This is a summary judgment application brought by the plaintiff, South West Terminal Ltd. (“SWT”) for judgment against the defendant, Achter Land & Cattle Ltd. (“Achter“). SWT claims the parties entered into a contract in which SWT agreed to buy and Achter agreed to deliver 87 metric tonnes of flax for a contracted price of $669.26 per tonne, with delivery between November 1, 2021 and November 30, 2021. Achter did not deliver any flax. The plaintiff sued for breach of contract and damages of $82,200.21 plus interest and costs.
The defendant denied entering into the contract and in the alternative or in addition relies on the statutory defence found in s. 6(1) of The Sale of Goods Act, RSS 1978, c S-1 (“SGA“) contending any contract is unenforceable because there was no note or memorandum of the contract made or signed by the parties.
For the most part this case involved straightforward contract law principles and the application of the SGA, and the core facts were not even really disputed. What sets this case apart is the use of a thumbs up emoji “” and what that meant for the purposes of the SGA and contracts made thereunder.
The parties disagree as to whether there was a meeting of minds, which is the basis of a contractual obligation.
As the judge in this case noted, a contract is only formed where there is an offer by one party that is accepted by the other with the intention of creating a legal relationship and supported by consideration. Whether this has happened is to be viewed in accordance with an objective theory of contract formation. The court is to look at “how each party’s conduct would appear to a reasonable person in the position of the other party.
When considering this question, courts are not restricted to looking only at the agreement but are permitted to examine the circumstances surrounding the agreement. Here, the nature and relationship of the parties and the interests at stake helped inform the question of an intention to create a legal contractual relationship.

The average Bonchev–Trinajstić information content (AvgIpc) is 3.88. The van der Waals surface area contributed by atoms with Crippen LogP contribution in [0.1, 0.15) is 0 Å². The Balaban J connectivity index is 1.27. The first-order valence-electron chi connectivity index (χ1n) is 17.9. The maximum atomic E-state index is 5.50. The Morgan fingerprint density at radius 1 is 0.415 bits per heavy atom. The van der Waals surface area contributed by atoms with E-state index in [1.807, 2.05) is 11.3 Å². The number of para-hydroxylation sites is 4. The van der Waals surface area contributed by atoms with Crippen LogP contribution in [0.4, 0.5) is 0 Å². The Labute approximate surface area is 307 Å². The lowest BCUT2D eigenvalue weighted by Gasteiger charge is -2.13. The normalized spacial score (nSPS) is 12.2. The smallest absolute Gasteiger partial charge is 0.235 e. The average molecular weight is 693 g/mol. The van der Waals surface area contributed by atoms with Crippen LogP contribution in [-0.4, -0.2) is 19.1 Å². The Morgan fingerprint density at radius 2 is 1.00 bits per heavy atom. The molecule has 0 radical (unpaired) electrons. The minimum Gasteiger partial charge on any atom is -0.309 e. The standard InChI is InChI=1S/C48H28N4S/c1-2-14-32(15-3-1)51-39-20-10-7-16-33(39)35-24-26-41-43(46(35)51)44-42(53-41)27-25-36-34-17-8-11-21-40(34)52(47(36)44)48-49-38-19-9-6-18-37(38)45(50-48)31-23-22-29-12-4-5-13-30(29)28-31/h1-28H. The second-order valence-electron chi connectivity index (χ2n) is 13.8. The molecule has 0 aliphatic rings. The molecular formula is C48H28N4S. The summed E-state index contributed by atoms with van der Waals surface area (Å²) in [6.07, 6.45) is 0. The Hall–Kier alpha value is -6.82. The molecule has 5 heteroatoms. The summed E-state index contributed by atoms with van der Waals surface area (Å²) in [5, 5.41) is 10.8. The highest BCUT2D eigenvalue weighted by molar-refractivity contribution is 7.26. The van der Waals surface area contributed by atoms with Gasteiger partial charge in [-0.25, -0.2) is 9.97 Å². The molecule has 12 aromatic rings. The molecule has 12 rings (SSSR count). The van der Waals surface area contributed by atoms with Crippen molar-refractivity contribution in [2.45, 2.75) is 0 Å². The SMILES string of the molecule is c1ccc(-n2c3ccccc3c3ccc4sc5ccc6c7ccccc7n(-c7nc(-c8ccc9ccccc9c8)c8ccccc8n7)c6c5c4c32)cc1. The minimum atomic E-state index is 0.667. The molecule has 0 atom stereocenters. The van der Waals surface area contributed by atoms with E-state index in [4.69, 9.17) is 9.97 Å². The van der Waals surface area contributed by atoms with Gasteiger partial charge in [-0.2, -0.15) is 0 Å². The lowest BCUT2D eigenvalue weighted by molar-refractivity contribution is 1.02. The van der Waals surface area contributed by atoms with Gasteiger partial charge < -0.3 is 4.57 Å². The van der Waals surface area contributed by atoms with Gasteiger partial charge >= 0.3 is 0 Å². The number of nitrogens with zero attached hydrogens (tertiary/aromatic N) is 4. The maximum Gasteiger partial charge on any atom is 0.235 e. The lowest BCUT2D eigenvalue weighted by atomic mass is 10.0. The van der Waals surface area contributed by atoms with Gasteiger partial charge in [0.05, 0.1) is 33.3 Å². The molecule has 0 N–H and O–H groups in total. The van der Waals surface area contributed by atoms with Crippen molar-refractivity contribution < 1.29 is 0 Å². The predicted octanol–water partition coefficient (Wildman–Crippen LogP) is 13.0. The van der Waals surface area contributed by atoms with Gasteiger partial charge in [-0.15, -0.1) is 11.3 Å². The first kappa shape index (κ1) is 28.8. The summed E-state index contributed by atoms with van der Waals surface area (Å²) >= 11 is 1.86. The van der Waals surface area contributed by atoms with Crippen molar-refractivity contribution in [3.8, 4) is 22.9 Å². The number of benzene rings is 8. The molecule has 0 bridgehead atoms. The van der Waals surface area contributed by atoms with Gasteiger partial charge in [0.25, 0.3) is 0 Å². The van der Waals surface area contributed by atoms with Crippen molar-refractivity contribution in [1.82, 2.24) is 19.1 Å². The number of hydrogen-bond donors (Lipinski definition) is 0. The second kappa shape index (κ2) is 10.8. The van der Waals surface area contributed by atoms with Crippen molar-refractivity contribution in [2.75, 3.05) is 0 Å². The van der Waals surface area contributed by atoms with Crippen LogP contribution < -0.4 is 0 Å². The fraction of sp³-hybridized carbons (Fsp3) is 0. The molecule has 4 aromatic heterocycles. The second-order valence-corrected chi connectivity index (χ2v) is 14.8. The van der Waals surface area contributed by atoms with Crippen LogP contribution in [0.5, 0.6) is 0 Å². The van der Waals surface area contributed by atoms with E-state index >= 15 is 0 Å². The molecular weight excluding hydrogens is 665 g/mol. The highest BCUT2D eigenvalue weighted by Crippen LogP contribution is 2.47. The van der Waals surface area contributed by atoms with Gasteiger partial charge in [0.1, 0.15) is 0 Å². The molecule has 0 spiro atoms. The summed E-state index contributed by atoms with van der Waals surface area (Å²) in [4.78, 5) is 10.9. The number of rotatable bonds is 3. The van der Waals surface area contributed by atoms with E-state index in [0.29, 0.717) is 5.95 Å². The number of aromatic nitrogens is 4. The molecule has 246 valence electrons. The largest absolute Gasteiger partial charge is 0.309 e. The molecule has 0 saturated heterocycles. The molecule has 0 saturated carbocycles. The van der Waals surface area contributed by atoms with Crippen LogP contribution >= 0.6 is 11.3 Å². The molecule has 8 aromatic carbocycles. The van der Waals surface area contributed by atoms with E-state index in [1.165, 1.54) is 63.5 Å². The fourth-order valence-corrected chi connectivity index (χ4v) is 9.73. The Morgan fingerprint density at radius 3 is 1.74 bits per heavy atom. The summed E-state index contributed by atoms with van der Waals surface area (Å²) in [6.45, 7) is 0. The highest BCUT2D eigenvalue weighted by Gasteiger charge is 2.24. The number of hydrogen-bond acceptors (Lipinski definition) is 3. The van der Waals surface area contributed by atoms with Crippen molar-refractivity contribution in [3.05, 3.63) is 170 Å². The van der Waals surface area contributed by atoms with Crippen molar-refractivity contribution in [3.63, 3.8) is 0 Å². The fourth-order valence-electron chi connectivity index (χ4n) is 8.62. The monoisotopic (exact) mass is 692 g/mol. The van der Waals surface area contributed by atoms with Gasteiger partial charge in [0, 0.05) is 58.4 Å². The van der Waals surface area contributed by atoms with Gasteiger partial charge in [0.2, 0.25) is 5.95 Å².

In this case, there was an uncontested pattern of entering into what both parties knew and accepted to be valid and binding deferred delivery purchase contracts on a number of occasions. It is important to note that each time the SWT employee added to the offered contract “Please confirm terms of durum contract”, and each time Mr. Achter did so by succinctly texting “looks good”, “ok” or “yup”. The parties clearly understood these curt words were meant to be confirmation of the contract and not a mere acknowledgement of the receipt of the contract by Mr. Achter.
Each time, Mr. Achter delivered the grain as contracted and got paid. There was no evidence he was merely confirming the receipt of a contract and was left just wondering about a contract.
In March 2021, as had happened many times before, SWT texted all producers (including Achter) certain prices for grain, to be delivered 8-10 months hence. SWT received a call from Mr. Achter indicating he would deliver 87 metric tonnes of flax to SWT in November 2021. The SWT representative drew up a standard contract accordingly (the terms and conditions had never changed on the standard boiler plate reverse of the document), signed the contract with wet ink, took a photo of the signed contract using his mobile phone and texted it to Mr. Achter along with the words “please confirm flax contract”. Mr. Achter replied with a emoji.
Mr. Achter did not deliver 87 metric tonnes of flax to SWT in November 2021.
The price of flax had changed significantly by then, and SWT claimed breach of contract, with damages of $82,200.
Achter denied entering into the contract and in the alternative relied on the statutory defence found in the SGA contending any contract is unenforceable because there was no note or memorandum of the contract made or signed by the parties.